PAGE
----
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Fentanyl Addiction

Understanding Fentanyl Addiction

Fentanyl is a synthetic opioid used legally as a painkiller for people with severe illnesses such as cancer and post-surgery patients. Often it is used as an anesthetic as well.  They block pain messages to the brain by attaching to receptors in the brain in charge of sending pain signals. Because it also creates a feeling of joy and pleasure it causes addiction. In many cases it is initially prescribed by doctor for legitimate use but without careful managing it can evolve into uncontrollable addiction.

A dealer practice to lace heroin and cocaine has become widespread. Often users will not even be aware they are ingesting fentanyl. Because of its potency and a lack of tolerance this commonly results in tragedy and death.

It is the commonly found painkiller in clinical use and 50 to 100 times more potent than morphine. Legal forms of the drug find their way to the street as well as in its illegally manufactured versions. It is now the chief drug killer in the United States with overdose rates skyrocketing yearly.

Fentanyl abuse in Indiana

Fentanyl is a synthetic opioid. In Indiana, deaths related to synthetic opioids increased by over 600 percent. More Indiana natives now die from drug overdose than car accidents. In the past 15 years, the cost to Indiana due to opioids has been an astronomical 43 billion dollars. 

Avenues Recovery Center, a drug and alcohol detox and residential treatment center in northeastern Indiana, understands the great danger fentanyl abuse is posing to residents and the effect it is having on our neighborhoods. To combat this, Avenues has developed programs specializing in overcoming fentanyl addiction and establishing and maintaining productive lifestyles for their clients.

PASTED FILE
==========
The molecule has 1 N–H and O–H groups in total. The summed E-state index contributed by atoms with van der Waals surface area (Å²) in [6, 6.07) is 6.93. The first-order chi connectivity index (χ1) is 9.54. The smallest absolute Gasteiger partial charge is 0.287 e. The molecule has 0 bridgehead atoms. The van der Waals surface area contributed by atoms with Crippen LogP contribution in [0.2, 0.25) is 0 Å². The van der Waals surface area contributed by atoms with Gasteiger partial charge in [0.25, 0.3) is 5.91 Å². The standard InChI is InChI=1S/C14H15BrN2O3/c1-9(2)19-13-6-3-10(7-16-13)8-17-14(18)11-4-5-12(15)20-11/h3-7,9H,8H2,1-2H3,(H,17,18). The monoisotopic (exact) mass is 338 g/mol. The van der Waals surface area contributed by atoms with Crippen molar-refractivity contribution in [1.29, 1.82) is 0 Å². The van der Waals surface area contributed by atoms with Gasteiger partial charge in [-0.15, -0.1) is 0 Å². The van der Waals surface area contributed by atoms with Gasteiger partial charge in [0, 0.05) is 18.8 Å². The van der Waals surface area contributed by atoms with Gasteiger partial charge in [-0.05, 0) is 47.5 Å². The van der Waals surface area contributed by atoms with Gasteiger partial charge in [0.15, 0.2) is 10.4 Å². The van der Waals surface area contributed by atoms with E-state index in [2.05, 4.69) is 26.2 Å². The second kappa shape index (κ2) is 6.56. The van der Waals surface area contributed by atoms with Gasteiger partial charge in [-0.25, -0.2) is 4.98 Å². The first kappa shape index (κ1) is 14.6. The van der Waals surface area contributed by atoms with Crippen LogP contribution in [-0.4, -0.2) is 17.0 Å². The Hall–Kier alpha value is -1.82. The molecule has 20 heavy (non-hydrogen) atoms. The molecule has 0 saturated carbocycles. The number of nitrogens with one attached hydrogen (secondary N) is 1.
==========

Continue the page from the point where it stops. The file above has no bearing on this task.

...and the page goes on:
What is Naloxone?

When a person overdoses from fentanyl, Naloxone is needed quickly. Also known by its original brand name Narcan, it is a non-addictive opioid antagonist. This means it blocks the effects of the drug and returns breathing to normal levels. There is no better emergency response to a fentanyl overdose. Its effectiveness and rising overdose casualties have pushed lawmakers to pass legislation increasing its availability. First responder authorizations, third party prescriptions, and giving family members prescriptions are some of the ways the Indiana and federal governments have eased the red tape for Narcan access.

Once the overdose has been stabilized, emergency services and professional medical assistance is absolutely vital. Detox and treatment should be sought out as well.

 FAQs about fentanyl addiction

What does fentanyl look like?

Fentanyl is a white or an off-white powder. However, it is often hidden in other drugs and impossible to detect. It can also be made into tablets and passed off as pain medications like Oxycontin.

Clinically used fentanyl comes in several forms:

  • Fentanyl patch (transdermal)
  • Fentanyl injection suspension for intravenous use
  • Fentanyl sprays
  • Fentanyl oral dissolving tablets
What is fentanyl called in the street?
  • China White
  • China girl
  • Apache
  • Dance fever
  • Goodfella
  • Murder 8
  • TNT
  • Jackpot
  • Tango and Cash
  • Great Bear
  • He-man
What are risk factors that cause fentanyl addiction?
  • Family history of opioid addiction
  • Relationships with people suffering from opioid addiction
  • Sufferers of chronic diseases who are prescribed fentanyl for legitimate reasons
  • Genetics
What are some signs and symptoms of fentanyl addiction?


  • Mood swings
  • Confusion and impaired judgement
  • Neglect of work and social responsibilities
  • Possession of needles and other paraphernalia
  • Engagement in illegal activities

Physical and Mental

  • Incessant scratching
  • Weight loss
  • Dry mouth
  • Nasal sores and bleeding
  • Injection tracks
  • Dilated pupils
  • Insomnia
  • Depression and thoughts of suicide
What are some health risks of fentanyl addiction?
  • Heart disease
  • Liver failure
  • Kidney failure
  • Visual impairment
  • HIV and STDs
  • Stroke
Learn more about fentanyl addiction treatment

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ready to help you

Brooke Abner,

Motivational Coach